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Alternative lending continues to drive business health

Oct 01, 2013 Sean Albert

Economists and analysts have largely agreed that alternative financial services helped strengthen small business health during the harshest years of the recession, as traditional channels of lending dropped substantially. Entrepreneurs have made it through some of the toughest years in decades, and are now enjoying greater access to small business loans than any time since before the financial crisis.

Now, despite the return of larger banks and smaller financial institutions to the lending game, alternative lending remains one of the more popular options for entrepreneurial financing. Alternative lending has expanded in a relatively short period of time, with various types of products continuing to proliferate rapidly.

Small business owners need to ensure that they are looking at all of the choices available when deciding upon a loan product, as there is now a more diverse universe of options in the form of alternative financial services.

Which trends are stronger?
Crain's Cleveland recently reported that new data might indicate small business owners do not necessarily need traditional financial institutions anymore, especially given the much higher approval rates recorded among alternative lenders. Though some segments of the post-recession economy are still in the works, and subsequently difficult to measure, it seems as though financial institutions are not garnering the same following today as they did roughly one decade ago.

Despite the higher rates among alternative lending products, analysts believe that these options are more preferable because of the speed and ease with which entrepreneurs can access the necessary financing. According to the news provider, such lenders have picked up the slack that was left from the "too big to fail" debacle, when small business credit experienced one of the largest crunches in recorded history.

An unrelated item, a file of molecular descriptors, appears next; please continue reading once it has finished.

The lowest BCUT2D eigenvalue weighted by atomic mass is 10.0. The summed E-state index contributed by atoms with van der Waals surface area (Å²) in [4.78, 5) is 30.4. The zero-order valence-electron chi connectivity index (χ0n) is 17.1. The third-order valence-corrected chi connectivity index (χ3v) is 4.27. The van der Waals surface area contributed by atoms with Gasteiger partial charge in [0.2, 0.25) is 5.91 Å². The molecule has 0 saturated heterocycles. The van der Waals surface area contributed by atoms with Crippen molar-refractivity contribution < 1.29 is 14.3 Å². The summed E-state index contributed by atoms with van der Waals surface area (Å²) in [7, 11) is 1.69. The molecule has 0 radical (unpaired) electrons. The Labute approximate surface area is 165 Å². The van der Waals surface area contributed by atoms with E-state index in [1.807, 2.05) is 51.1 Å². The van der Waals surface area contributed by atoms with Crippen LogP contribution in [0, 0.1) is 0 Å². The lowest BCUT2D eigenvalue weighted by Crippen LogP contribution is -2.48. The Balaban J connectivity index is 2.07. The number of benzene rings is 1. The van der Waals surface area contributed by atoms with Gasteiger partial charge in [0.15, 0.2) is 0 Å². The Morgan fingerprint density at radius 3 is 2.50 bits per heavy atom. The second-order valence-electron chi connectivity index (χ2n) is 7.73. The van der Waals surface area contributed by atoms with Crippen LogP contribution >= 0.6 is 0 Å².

The source cited data from the Federal Deposit Insurance Corporation that indicated small business loans fell 12 percent from $327 billion in 2008 to $289 billion this past June. Outstanding loans are often a major measurement of small business health, especially credit that is still in good standing from a collection perspective.

On the other hand, Crain's Cleveland noted that one alternative lending institution experienced growth from $5 billion in small business loans before the recession to $50 billion today. Data like this signifies which trends in small business lending are more resilient to change, with alternative lenders continuing to adapt and capitalize on the new preferences of modern entrepreneurs.

Smaller loans in the spotlight
One of the emerging themes in small business lending is the rise of loans that are taken out in much smaller amounts, known as micro loans. Small business owners have seemed to be especially interested in these products since the recession, as they are often for amounts around $100,000, are low risk and quick to be disbursed.

However, many of the nation's traditional lending institutions do not offer such products, as they would not see much of a profit from disbursing these small numbers. This is yet another reason why alternative lending has become so popular, as firms in the industry are more willing to disburse smaller lines of credit.